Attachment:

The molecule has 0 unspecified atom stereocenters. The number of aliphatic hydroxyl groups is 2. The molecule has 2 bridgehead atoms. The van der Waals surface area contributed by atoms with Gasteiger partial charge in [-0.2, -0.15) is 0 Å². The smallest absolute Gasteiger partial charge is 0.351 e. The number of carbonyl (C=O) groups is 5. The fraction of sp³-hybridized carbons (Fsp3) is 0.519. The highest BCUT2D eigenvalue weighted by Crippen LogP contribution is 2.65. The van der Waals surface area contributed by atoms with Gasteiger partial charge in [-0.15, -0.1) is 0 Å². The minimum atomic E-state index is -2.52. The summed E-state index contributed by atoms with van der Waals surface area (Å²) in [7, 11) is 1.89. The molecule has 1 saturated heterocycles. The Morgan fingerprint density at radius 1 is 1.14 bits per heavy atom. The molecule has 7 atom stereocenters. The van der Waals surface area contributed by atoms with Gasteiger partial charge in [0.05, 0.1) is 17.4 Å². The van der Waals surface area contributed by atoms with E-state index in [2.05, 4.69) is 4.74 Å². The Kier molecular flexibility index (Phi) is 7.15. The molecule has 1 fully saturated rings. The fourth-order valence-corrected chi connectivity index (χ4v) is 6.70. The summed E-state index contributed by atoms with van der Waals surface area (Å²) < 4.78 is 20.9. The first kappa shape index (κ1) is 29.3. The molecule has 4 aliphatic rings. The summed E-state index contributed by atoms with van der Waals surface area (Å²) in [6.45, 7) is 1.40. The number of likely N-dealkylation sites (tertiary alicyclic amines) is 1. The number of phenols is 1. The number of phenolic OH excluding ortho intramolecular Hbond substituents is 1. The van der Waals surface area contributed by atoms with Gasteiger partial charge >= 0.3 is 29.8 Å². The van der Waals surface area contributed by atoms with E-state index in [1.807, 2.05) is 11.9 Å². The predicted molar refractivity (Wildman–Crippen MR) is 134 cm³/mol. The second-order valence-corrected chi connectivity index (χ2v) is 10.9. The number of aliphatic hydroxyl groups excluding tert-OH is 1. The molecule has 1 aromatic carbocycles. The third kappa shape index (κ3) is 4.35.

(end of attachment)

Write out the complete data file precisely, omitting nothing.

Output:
The molecule has 0 unspecified atom stereocenters. The number of aliphatic hydroxyl groups is 2. The molecule has 2 bridgehead atoms. The van der Waals surface area contributed by atoms with Gasteiger partial charge in [-0.2, -0.15) is 0 Å². The smallest absolute Gasteiger partial charge is 0.351 e. The number of carbonyl (C=O) groups is 5. The fraction of sp³-hybridized carbons (Fsp3) is 0.519. The highest BCUT2D eigenvalue weighted by Crippen LogP contribution is 2.65. The van der Waals surface area contributed by atoms with Gasteiger partial charge in [-0.15, -0.1) is 0 Å². The minimum atomic E-state index is -2.52. The summed E-state index contributed by atoms with van der Waals surface area (Å²) in [7, 11) is 1.89. The molecule has 1 saturated heterocycles. The Morgan fingerprint density at radius 1 is 1.14 bits per heavy atom. The molecule has 7 atom stereocenters. The van der Waals surface area contributed by atoms with Gasteiger partial charge in [0.05, 0.1) is 17.4 Å². The van der Waals surface area contributed by atoms with E-state index in [2.05, 4.69) is 4.74 Å². The Kier molecular flexibility index (Phi) is 7.15. The molecule has 1 fully saturated rings. The fourth-order valence-corrected chi connectivity index (χ4v) is 6.70. The summed E-state index contributed by atoms with van der Waals surface area (Å²) < 4.78 is 20.9. The first kappa shape index (κ1) is 29.3. The molecule has 4 aliphatic rings. The summed E-state index contributed by atoms with van der Waals surface area (Å²) in [6.45, 7) is 1.40. The number of likely N-dealkylation sites (tertiary alicyclic amines) is 1. The number of phenols is 1. The number of phenolic OH excluding ortho intramolecular Hbond substituents is 1. The van der Waals surface area contributed by atoms with Gasteiger partial charge >= 0.3 is 29.8 Å². The van der Waals surface area contributed by atoms with E-state index in [1.807, 2.05) is 11.9 Å². The predicted molar refractivity (Wildman–Crippen MR) is 134 cm³/mol. The second-order valence-corrected chi connectivity index (χ2v) is 10.9. The number of aliphatic hydroxyl groups excluding tert-OH is 1. The molecule has 1 aromatic carbocycles. The third kappa shape index (κ3) is 4.35.